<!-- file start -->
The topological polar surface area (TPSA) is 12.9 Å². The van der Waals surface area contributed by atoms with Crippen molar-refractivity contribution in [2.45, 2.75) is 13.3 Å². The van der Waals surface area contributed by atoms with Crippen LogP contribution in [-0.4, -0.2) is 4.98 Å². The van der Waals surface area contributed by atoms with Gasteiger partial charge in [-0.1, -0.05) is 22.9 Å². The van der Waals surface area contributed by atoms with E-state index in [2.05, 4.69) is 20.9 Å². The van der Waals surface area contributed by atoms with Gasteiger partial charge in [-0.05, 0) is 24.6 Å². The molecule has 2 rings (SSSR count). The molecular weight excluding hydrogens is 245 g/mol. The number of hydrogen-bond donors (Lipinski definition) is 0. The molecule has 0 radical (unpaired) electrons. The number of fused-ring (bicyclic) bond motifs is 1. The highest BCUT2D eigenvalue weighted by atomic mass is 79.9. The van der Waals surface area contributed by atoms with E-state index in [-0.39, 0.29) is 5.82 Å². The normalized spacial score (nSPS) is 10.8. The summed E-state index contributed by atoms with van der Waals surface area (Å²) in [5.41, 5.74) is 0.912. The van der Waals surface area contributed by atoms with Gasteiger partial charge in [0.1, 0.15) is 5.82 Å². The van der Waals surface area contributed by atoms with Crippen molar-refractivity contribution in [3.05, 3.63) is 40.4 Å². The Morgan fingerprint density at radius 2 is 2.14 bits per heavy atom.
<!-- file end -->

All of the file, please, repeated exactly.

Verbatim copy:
The topological polar surface area (TPSA) is 12.9 Å². The van der Waals surface area contributed by atoms with Crippen molar-refractivity contribution in [2.45, 2.75) is 13.3 Å². The van der Waals surface area contributed by atoms with Crippen LogP contribution in [-0.4, -0.2) is 4.98 Å². The van der Waals surface area contributed by atoms with Gasteiger partial charge in [-0.1, -0.05) is 22.9 Å². The van der Waals surface area contributed by atoms with E-state index in [2.05, 4.69) is 20.9 Å². The van der Waals surface area contributed by atoms with Gasteiger partial charge in [-0.05, 0) is 24.6 Å². The molecule has 2 rings (SSSR count). The molecular weight excluding hydrogens is 245 g/mol. The number of hydrogen-bond donors (Lipinski definition) is 0. The molecule has 0 radical (unpaired) electrons. The number of fused-ring (bicyclic) bond motifs is 1. The highest BCUT2D eigenvalue weighted by atomic mass is 79.9. The van der Waals surface area contributed by atoms with E-state index in [-0.39, 0.29) is 5.82 Å². The normalized spacial score (nSPS) is 10.8. The summed E-state index contributed by atoms with van der Waals surface area (Å²) in [5.41, 5.74) is 0.912. The van der Waals surface area contributed by atoms with Gasteiger partial charge in [0.1, 0.15) is 5.82 Å². The van der Waals surface area contributed by atoms with Crippen molar-refractivity contribution in [3.05, 3.63) is 40.4 Å². The Morgan fingerprint density at radius 2 is 2.14 bits per heavy atom.